This page was inspired by Omar Romagnoli, a dear friend and tango instructor from Rosario, Santa Fe, Argentina.
After reading “It’s All About,” Omar asked what “Kitty Videos” meant, the last words of the article. I said: “It’s a humorous reference to my affection for watching cat and kitten videos. “No…wait…” implies that I realize it has no relevance and is out of place.” His question brought to mind a revelation that changed my tango life.
My first five years were “dramatic” because I took everything very seriously. The teachers were serious, the music was serious. the dancers were serious, the lessons were serious, tango’s history and origins were serious, and, in my mind, making a mistake was especially serious. If I missed a lead, I felt that person might never dance with me again. If I made a mistake in class, I was sure the teacher and everyone else had noticed. Although I enjoyed the challenges and the material was exciting, it seemed I would never become skilled, or, more importantly, worthy, of dancing this amazing creation. I’d been dancing from age six, learned quickly, loved performing, teaching, coaching students and adults. This was the first time I’d run into…a wall.
Everything was more difficult, complex, and demanding than anything I’d ever experienced in the dance world. As much as I loved tango, it was stressful and I came to realize what was missing. I began searching for humor and started by looking at myself, literally. During a practice I was walking backward, away from the mirror and was shocked to see how far apart my feet and ankles were! I thought I was bringing them together, but the glaring evidence showed otherwise. It looked awkward and anything but graceful, skilled or elegant. The vast difference between how I thought I looked and reality struck my funny bone. How could I have been so far off and not have a clue? The giggle fit that followed that “Aaargh!” moment opened the door to finding humor in this serious dance, and it was everywhere.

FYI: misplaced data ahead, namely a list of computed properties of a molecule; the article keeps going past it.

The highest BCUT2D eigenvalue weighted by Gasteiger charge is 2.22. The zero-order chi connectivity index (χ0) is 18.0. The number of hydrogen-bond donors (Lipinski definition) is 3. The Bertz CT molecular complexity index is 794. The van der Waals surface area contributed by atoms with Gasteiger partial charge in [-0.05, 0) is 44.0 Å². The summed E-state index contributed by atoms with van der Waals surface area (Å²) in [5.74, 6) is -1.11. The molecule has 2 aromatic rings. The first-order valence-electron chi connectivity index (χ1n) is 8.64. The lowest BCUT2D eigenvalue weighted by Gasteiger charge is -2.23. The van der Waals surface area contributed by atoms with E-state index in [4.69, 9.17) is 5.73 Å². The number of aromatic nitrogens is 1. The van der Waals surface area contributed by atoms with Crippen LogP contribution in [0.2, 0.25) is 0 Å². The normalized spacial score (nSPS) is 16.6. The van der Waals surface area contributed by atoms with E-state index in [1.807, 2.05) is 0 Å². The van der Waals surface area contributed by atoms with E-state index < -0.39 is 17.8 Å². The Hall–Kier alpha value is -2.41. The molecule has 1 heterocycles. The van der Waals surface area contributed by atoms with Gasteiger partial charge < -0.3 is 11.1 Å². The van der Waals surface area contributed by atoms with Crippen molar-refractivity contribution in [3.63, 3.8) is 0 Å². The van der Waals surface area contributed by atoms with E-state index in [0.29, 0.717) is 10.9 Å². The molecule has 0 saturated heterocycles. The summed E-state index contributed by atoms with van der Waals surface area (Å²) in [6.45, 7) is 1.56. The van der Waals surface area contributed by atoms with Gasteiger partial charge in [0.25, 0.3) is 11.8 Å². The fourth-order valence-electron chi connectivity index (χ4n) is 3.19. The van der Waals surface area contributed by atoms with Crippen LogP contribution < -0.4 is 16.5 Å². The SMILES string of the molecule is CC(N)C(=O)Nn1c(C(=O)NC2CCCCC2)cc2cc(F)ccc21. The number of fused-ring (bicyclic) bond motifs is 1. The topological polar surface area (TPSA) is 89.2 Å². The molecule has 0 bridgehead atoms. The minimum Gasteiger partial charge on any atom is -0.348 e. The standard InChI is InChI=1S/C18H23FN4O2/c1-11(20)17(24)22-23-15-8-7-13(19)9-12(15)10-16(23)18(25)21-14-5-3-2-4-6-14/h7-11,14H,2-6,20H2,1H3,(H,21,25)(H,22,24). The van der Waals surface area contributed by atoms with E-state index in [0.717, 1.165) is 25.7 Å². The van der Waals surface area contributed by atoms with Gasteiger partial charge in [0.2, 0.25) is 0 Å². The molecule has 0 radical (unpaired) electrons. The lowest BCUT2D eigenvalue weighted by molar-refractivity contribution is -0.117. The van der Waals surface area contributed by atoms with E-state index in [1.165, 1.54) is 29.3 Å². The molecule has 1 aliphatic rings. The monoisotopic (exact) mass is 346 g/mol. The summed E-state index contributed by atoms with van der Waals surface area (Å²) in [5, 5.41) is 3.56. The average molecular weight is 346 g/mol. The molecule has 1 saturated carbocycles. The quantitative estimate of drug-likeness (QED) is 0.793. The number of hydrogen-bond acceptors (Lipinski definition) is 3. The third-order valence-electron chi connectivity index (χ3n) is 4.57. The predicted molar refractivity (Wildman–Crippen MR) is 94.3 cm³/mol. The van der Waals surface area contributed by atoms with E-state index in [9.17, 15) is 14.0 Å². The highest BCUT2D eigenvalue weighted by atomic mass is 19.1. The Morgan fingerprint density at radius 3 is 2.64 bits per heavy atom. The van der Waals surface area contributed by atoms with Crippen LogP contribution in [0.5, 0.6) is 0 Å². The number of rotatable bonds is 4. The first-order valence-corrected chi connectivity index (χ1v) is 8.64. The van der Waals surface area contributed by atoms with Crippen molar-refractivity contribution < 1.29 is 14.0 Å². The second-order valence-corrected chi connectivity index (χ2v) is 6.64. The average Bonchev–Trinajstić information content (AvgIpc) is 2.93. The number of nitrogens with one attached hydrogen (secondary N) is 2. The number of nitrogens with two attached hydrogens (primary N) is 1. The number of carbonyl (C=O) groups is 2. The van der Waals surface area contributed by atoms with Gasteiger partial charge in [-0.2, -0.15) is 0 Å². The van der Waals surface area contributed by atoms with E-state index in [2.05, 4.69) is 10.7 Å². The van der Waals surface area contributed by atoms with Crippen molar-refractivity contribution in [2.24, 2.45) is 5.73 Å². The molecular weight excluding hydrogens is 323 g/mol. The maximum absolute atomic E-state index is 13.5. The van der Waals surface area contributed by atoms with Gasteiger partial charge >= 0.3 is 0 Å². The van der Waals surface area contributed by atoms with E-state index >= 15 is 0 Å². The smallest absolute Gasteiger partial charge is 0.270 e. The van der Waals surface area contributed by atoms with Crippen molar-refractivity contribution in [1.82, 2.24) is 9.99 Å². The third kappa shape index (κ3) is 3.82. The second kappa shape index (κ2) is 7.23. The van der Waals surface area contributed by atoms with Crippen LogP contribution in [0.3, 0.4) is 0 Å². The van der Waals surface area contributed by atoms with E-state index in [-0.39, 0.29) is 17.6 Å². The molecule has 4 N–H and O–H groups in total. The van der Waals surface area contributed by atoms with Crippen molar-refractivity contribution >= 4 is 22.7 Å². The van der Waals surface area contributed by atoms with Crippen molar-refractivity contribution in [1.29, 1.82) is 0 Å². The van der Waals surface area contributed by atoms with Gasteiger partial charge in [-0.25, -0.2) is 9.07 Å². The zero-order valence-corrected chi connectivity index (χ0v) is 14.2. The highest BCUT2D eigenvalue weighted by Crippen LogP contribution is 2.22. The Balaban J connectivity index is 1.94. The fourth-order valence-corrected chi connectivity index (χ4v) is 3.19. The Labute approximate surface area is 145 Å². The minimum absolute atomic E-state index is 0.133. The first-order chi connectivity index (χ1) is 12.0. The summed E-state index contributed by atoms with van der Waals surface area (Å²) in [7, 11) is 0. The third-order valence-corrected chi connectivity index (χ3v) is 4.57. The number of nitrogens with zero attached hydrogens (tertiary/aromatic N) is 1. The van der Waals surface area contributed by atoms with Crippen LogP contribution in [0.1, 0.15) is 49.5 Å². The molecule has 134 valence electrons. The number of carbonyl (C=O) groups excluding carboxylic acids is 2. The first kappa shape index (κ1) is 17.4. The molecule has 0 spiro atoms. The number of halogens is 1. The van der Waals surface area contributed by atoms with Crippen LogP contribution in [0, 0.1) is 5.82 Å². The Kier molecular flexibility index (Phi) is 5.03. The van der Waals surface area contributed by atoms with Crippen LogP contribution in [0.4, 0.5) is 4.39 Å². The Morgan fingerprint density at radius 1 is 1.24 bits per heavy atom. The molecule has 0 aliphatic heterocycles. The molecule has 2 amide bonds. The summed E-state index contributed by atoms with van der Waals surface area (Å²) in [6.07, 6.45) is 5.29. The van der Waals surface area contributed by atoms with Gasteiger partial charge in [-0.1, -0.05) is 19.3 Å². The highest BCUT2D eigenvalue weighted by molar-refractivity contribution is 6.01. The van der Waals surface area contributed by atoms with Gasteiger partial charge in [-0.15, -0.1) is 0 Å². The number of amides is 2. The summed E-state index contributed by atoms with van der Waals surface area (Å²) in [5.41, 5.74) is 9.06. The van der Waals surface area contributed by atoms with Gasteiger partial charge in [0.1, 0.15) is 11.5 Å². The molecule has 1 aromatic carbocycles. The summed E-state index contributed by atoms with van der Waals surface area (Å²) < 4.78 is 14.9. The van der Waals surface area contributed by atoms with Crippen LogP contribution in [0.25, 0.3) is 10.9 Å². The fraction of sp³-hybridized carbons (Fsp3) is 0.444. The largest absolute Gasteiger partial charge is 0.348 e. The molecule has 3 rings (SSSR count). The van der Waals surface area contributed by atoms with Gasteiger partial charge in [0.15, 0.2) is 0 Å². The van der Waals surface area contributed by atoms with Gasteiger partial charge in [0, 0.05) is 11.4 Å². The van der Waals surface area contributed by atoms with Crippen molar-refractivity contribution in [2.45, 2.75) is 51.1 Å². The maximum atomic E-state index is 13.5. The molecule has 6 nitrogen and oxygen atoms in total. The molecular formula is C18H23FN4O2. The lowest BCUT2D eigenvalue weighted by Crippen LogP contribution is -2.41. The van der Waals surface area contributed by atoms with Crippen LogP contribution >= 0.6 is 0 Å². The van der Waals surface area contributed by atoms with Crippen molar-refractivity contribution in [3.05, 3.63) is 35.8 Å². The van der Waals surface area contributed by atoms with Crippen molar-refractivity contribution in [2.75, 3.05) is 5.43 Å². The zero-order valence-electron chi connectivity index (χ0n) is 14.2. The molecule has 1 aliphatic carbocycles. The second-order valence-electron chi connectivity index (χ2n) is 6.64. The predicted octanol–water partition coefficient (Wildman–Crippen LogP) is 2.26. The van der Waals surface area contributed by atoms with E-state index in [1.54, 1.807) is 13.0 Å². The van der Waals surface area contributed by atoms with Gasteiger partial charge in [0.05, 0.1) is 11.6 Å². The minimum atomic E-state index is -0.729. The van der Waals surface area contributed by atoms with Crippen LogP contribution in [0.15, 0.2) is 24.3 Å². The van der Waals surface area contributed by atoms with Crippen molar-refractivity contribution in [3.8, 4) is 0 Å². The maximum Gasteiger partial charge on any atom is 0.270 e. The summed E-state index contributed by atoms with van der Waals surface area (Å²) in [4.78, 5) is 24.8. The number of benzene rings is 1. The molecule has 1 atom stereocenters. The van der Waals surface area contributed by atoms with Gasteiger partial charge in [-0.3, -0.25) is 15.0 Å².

I gradually realized that others were doing the same goofy things I was and began incorporating some of those things into my writing. Whatever I wrote had to originate from something I’d messed up and had seen others do. Finding the fun made a remarkable difference that completely revised my approach to all things tango. An error became a reason to share a light moment with a partner. Mistakes became opportunities rather than disappointments.
Tango had my mind and heart at first sight and my soul soon after. Humor has greatly enhanced all of those, and has taken on a life of its own now and then, as in “Kitty Videos.”